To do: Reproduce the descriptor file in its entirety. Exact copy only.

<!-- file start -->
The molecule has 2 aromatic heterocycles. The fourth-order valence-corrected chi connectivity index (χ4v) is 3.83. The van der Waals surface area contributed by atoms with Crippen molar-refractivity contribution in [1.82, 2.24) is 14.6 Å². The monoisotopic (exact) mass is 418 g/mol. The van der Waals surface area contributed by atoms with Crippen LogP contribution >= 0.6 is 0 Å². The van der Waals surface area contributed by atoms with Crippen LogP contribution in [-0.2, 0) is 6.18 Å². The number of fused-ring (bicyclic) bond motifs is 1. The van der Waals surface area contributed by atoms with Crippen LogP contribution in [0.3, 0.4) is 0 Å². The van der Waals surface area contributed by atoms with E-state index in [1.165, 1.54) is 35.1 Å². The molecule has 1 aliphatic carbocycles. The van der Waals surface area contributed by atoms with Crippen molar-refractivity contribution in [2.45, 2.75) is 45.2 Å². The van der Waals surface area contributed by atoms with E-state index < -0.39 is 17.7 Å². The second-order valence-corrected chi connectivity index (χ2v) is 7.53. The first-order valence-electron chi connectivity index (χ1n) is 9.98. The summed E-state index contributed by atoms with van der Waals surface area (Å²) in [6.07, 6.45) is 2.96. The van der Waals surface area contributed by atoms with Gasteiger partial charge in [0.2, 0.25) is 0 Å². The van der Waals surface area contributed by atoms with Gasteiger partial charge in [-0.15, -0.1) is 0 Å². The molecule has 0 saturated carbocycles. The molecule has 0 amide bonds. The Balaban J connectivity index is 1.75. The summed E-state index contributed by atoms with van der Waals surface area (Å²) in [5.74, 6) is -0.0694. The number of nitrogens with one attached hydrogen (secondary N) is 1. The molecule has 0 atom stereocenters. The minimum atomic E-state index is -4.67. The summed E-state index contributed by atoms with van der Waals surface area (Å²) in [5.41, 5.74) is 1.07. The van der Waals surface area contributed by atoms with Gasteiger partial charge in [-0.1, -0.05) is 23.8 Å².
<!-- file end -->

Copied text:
The molecule has 2 aromatic heterocycles. The fourth-order valence-corrected chi connectivity index (χ4v) is 3.83. The van der Waals surface area contributed by atoms with Crippen molar-refractivity contribution in [1.82, 2.24) is 14.6 Å². The monoisotopic (exact) mass is 418 g/mol. The van der Waals surface area contributed by atoms with Crippen LogP contribution >= 0.6 is 0 Å². The van der Waals surface area contributed by atoms with Crippen LogP contribution in [-0.2, 0) is 6.18 Å². The number of fused-ring (bicyclic) bond motifs is 1. The van der Waals surface area contributed by atoms with Crippen LogP contribution in [0.3, 0.4) is 0 Å². The van der Waals surface area contributed by atoms with E-state index in [1.165, 1.54) is 35.1 Å². The molecule has 1 aliphatic carbocycles. The van der Waals surface area contributed by atoms with Crippen molar-refractivity contribution in [2.45, 2.75) is 45.2 Å². The van der Waals surface area contributed by atoms with E-state index < -0.39 is 17.7 Å². The second-order valence-corrected chi connectivity index (χ2v) is 7.53. The first-order valence-electron chi connectivity index (χ1n) is 9.98. The summed E-state index contributed by atoms with van der Waals surface area (Å²) in [6.07, 6.45) is 2.96. The van der Waals surface area contributed by atoms with Gasteiger partial charge in [0.2, 0.25) is 0 Å². The van der Waals surface area contributed by atoms with Gasteiger partial charge in [-0.15, -0.1) is 0 Å². The molecule has 0 saturated carbocycles. The molecule has 0 amide bonds. The Balaban J connectivity index is 1.75. The summed E-state index contributed by atoms with van der Waals surface area (Å²) in [5.74, 6) is -0.0694. The number of nitrogens with one attached hydrogen (secondary N) is 1. The molecule has 0 atom stereocenters. The minimum atomic E-state index is -4.67. The summed E-state index contributed by atoms with van der Waals surface area (Å²) in [5.41, 5.74) is 1.07. The van der Waals surface area contributed by atoms with Gasteiger partial charge in [-0.1, -0.05) is 23.8 Å².